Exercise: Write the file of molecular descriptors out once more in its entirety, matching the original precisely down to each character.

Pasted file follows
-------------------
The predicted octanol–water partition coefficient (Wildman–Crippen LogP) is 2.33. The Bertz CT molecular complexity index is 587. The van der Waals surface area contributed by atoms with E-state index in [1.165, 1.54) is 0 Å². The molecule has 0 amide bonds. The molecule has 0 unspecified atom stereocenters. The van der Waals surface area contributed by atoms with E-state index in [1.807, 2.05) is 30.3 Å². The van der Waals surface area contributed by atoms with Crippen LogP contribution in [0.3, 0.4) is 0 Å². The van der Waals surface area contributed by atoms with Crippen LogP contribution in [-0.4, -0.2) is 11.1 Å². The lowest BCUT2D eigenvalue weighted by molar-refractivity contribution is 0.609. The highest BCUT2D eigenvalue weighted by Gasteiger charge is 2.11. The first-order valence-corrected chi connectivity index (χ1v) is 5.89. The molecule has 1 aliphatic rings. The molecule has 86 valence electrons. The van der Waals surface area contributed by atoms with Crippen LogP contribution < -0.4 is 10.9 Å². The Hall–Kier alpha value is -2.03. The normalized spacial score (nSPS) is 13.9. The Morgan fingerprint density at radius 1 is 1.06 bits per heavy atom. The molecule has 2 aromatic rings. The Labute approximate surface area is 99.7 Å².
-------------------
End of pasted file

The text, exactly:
The predicted octanol–water partition coefficient (Wildman–Crippen LogP) is 2.33. The Bertz CT molecular complexity index is 587. The van der Waals surface area contributed by atoms with E-state index in [1.165, 1.54) is 0 Å². The molecule has 0 amide bonds. The molecule has 0 unspecified atom stereocenters. The van der Waals surface area contributed by atoms with E-state index in [1.807, 2.05) is 30.3 Å². The van der Waals surface area contributed by atoms with Crippen LogP contribution in [0.3, 0.4) is 0 Å². The van der Waals surface area contributed by atoms with Crippen LogP contribution in [-0.4, -0.2) is 11.1 Å². The lowest BCUT2D eigenvalue weighted by molar-refractivity contribution is 0.609. The highest BCUT2D eigenvalue weighted by Gasteiger charge is 2.11. The first-order valence-corrected chi connectivity index (χ1v) is 5.89. The molecule has 1 aliphatic rings. The molecule has 86 valence electrons. The van der Waals surface area contributed by atoms with Crippen LogP contribution < -0.4 is 10.9 Å². The Hall–Kier alpha value is -2.03. The normalized spacial score (nSPS) is 13.9. The Morgan fingerprint density at radius 1 is 1.06 bits per heavy atom. The molecule has 2 aromatic rings. The Labute approximate surface area is 99.7 Å².